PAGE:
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Jul 5, 2012 ||
In a global community that increasingly values intelligence while simultaneously pursuing financial security and business success, you might conclude that greater intelligence means greater wealth. But you would be mistaken.
In several studies on the subject, proof has emerged that there’s no direct link between IQ and wealth. One study found that people with above-average IQ are only 20 percent more likely than those with below average IQ to have a comparatively high net worth. When it comes to predicting wealth, research has shown that emotional intelligence, not IQ, provides a more accurate forecast.
There’s a correlation here to financial exchanges. The trait that’s commonly used as a predictor of success for an exchange is latency. That is, the lower the latency for transactions, the more efficient and liquid an exchange must be. But like the correlation of IQ and wealth in humans, the relationship between latency and efficiency for financial markets does not usually hold up. At least not on its own.
Low latency matters for exchanges but only within the context of the ecosystem. Without the proper liquidity, distribution, risk controls and market integrity, latency itself is not going to drive great efficiency for market participants.
Said another way, latency is key. But it isn’t the only key.
In that way, low latency without a healthy ecosystem is a bit like owning a Ferrari in Hong Kong. The island of Hong Kong is only 9.3 miles long and 6.8 miles wide, but is home to about 1.3 million people, and is extremely dense with what seems like thousands of traffic lights. It’s unlikely that a Ferrari owner would be able to get out of 2nd gear for more than a moment. However, more than 1,000 Ferraris have been imported to Hong Kong. Why would so many people buy an expensive, high performance car in a place where they cannot fully enjoy its capabilities? Of course, we know the answer. A Ferrari is a status symbol, and those who drive one are not just after a fast car. It’s an exercise in image marketing.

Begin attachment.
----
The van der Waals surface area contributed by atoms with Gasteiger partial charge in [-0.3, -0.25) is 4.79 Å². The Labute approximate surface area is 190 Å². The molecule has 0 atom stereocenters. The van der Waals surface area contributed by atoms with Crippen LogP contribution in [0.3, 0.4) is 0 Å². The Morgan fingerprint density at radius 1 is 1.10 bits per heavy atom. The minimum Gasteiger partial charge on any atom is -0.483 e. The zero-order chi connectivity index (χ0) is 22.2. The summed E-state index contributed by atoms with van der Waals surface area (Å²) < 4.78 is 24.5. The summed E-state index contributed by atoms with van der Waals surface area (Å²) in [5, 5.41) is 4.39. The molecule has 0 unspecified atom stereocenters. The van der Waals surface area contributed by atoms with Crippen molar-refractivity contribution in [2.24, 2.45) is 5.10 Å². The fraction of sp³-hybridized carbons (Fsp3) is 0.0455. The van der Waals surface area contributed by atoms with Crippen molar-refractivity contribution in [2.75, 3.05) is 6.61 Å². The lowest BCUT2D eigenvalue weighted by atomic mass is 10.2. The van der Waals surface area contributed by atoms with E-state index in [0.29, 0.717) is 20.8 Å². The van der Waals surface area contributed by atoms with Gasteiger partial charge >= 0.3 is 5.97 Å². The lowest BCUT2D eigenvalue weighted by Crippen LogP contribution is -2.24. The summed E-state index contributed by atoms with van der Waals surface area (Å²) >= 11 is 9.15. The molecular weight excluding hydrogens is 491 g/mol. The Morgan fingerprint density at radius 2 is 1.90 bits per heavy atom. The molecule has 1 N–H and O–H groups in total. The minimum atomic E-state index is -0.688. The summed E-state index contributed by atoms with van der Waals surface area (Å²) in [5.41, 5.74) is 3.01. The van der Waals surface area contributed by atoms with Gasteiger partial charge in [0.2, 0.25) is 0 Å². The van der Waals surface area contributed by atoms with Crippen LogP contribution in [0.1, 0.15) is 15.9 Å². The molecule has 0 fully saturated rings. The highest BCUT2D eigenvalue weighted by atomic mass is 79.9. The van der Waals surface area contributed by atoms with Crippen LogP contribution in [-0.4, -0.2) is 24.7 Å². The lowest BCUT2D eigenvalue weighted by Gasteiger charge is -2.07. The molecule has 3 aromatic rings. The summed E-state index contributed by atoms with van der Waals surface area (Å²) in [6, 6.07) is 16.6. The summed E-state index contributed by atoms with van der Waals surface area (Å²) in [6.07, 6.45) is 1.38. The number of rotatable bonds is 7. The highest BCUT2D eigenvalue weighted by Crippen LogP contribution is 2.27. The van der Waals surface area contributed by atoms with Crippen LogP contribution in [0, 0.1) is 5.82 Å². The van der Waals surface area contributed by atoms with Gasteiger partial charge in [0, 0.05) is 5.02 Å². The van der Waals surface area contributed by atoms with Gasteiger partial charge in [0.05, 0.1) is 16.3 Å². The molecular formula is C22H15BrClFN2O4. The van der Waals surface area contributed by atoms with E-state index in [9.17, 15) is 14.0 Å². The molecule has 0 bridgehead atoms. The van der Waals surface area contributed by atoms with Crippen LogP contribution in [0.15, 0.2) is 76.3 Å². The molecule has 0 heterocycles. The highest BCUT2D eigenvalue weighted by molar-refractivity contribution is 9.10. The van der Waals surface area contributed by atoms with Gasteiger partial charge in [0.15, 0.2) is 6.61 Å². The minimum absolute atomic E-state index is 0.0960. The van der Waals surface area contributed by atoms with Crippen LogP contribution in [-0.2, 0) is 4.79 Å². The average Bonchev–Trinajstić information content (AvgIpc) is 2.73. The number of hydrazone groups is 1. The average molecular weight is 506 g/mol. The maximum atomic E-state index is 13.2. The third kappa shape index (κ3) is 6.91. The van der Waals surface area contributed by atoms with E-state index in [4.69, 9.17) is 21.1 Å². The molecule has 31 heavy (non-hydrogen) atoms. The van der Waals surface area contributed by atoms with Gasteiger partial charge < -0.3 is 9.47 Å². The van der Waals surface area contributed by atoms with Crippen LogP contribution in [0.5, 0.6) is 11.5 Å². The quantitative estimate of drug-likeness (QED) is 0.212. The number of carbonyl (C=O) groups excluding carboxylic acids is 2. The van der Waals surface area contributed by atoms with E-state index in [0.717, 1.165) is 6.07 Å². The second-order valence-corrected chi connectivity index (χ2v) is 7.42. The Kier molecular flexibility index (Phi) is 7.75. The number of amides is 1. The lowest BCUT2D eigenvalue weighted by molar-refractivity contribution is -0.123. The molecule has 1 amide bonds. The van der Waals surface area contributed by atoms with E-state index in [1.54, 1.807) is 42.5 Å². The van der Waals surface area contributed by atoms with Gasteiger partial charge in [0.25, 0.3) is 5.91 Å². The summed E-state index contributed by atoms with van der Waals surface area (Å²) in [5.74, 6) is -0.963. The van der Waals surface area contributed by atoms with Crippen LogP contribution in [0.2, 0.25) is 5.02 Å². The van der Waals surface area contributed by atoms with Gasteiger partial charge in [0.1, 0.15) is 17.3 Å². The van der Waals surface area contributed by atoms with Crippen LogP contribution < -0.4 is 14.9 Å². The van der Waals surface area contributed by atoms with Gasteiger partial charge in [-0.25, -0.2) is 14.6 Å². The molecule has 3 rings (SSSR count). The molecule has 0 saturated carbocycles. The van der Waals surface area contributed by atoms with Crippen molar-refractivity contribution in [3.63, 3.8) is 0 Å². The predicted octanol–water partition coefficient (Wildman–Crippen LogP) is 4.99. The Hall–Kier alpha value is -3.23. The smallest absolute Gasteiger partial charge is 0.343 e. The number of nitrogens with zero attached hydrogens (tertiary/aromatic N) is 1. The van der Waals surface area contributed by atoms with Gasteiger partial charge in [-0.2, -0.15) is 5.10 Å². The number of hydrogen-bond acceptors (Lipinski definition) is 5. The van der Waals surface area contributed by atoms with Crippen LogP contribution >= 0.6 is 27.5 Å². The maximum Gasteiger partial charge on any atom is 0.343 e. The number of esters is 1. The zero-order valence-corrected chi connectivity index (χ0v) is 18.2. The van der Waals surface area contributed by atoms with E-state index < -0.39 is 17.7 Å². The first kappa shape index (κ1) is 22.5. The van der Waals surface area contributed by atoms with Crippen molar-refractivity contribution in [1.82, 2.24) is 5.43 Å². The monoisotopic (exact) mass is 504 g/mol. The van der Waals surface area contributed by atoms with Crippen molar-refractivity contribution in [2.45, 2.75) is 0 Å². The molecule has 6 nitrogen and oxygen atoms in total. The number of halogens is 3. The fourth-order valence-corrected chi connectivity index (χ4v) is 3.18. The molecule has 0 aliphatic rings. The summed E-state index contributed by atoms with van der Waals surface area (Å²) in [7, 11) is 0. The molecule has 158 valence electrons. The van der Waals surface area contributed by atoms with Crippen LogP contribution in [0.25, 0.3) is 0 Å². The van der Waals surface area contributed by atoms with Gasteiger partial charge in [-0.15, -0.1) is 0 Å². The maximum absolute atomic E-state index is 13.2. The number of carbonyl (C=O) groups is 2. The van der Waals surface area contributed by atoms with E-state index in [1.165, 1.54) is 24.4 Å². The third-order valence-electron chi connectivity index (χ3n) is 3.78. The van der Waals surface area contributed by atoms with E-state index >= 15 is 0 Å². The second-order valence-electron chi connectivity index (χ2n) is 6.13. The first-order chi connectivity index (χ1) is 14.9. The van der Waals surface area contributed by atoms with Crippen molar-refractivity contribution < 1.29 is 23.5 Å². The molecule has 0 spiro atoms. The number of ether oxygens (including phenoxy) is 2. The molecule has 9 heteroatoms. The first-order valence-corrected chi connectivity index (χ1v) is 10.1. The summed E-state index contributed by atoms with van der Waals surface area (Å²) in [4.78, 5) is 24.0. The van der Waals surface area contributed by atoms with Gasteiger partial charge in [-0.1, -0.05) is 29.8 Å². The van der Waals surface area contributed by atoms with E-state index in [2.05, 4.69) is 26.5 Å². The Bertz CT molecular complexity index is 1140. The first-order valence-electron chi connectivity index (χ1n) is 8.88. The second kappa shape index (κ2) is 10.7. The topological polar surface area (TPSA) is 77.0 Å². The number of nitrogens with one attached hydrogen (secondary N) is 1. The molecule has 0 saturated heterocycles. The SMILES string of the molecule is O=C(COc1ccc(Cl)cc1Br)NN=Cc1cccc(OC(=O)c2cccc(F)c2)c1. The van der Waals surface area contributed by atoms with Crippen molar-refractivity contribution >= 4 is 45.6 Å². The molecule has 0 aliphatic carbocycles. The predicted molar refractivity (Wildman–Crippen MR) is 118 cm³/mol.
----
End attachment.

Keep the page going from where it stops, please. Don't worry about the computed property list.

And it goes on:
A similar exercise happens for financial markets when they boast of higher speeds and lower latency, but have not yet constructed the rest of the ecosystem that will attract more trading. Yes, the car can go very fast, but the value of that information is realized only to the extent that people know it’s true. People in Hong Kong know Ferraris are fast, even if they can’t see them reach high speeds. The trading community knows if an exchange has lower latency, but without the proper ecosystem, the speed capabilities don’t matter much for market participants.
The trading world cares about speed, but not as much as they care about the whole trading environment offered by a particular market – one that has the proper risk controls, liquidity and market integrity in place.
Take an example from the exchanges I work for. Last week, CME Globex – the first global electronic trading platform for derivatives – celebrated its 20th anniversary. On its first day in 1992, less than 2,000 contracts were traded. Last month, around 8 billion orders were placed on Globex. Speed is one reason for the growth. The platform continues to get faster but only in the context of the ecosystem. Its growth is driven by factors the trading community is interested in which create a complete ecosystem – factors like liquidity, reliability, predictability and market support. It’s in this environment where you can see that latency’s relationship to markets, like the relationship between IQ and wealth, is a threshold measure.
A version of this post first appeared on Terrapinn’s blog, The Trader.
Ari Studnitzer is Managing Director of Architecture and Product Management in the Technology division at CME Group.
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